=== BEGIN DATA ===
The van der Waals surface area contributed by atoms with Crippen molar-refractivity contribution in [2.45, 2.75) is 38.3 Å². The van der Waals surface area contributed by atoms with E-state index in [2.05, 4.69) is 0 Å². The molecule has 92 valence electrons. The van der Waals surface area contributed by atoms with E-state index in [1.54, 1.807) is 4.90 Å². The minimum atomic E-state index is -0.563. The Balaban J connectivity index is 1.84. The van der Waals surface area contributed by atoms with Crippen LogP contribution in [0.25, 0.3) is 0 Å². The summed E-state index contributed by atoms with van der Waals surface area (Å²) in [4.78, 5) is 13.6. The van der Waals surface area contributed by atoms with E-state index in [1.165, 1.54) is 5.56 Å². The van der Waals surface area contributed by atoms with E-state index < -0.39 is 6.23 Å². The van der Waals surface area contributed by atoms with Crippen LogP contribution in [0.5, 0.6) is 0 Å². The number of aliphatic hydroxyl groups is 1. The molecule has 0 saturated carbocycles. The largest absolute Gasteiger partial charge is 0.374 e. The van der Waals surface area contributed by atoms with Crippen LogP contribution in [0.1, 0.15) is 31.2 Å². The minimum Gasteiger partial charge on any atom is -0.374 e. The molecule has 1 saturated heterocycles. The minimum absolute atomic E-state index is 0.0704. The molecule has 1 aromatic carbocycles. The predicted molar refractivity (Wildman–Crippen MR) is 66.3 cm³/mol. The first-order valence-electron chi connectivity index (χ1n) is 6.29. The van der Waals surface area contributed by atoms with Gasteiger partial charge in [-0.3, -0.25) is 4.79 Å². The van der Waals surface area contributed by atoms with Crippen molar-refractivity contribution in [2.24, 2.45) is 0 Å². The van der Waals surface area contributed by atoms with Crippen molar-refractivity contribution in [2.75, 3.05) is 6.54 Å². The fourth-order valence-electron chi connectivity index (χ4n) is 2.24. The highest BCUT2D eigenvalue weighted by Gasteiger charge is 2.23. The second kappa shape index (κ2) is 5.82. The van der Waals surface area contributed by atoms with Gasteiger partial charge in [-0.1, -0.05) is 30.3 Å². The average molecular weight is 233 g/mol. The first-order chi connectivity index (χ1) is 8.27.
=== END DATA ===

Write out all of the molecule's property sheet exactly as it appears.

The van der Waals surface area contributed by atoms with Crippen molar-refractivity contribution in [2.45, 2.75) is 38.3 Å². The van der Waals surface area contributed by atoms with E-state index in [2.05, 4.69) is 0 Å². The molecule has 92 valence electrons. The van der Waals surface area contributed by atoms with E-state index in [1.54, 1.807) is 4.90 Å². The minimum atomic E-state index is -0.563. The Balaban J connectivity index is 1.84. The van der Waals surface area contributed by atoms with Crippen LogP contribution in [0.25, 0.3) is 0 Å². The summed E-state index contributed by atoms with van der Waals surface area (Å²) in [4.78, 5) is 13.6. The van der Waals surface area contributed by atoms with E-state index in [1.165, 1.54) is 5.56 Å². The van der Waals surface area contributed by atoms with E-state index < -0.39 is 6.23 Å². The van der Waals surface area contributed by atoms with Crippen LogP contribution in [0.5, 0.6) is 0 Å². The number of aliphatic hydroxyl groups is 1. The molecule has 0 saturated carbocycles. The largest absolute Gasteiger partial charge is 0.374 e. The van der Waals surface area contributed by atoms with Crippen LogP contribution in [0.1, 0.15) is 31.2 Å². The minimum Gasteiger partial charge on any atom is -0.374 e. The molecule has 1 saturated heterocycles. The minimum absolute atomic E-state index is 0.0704. The molecule has 1 aromatic carbocycles. The predicted molar refractivity (Wildman–Crippen MR) is 66.3 cm³/mol. The first-order valence-electron chi connectivity index (χ1n) is 6.29. The van der Waals surface area contributed by atoms with Gasteiger partial charge in [-0.3, -0.25) is 4.79 Å². The van der Waals surface area contributed by atoms with Crippen molar-refractivity contribution in [2.24, 2.45) is 0 Å². The van der Waals surface area contributed by atoms with Crippen molar-refractivity contribution in [2.75, 3.05) is 6.54 Å². The fourth-order valence-electron chi connectivity index (χ4n) is 2.24. The highest BCUT2D eigenvalue weighted by Gasteiger charge is 2.23. The second kappa shape index (κ2) is 5.82. The van der Waals surface area contributed by atoms with Gasteiger partial charge in [-0.1, -0.05) is 30.3 Å². The average molecular weight is 233 g/mol. The first-order chi connectivity index (χ1) is 8.27.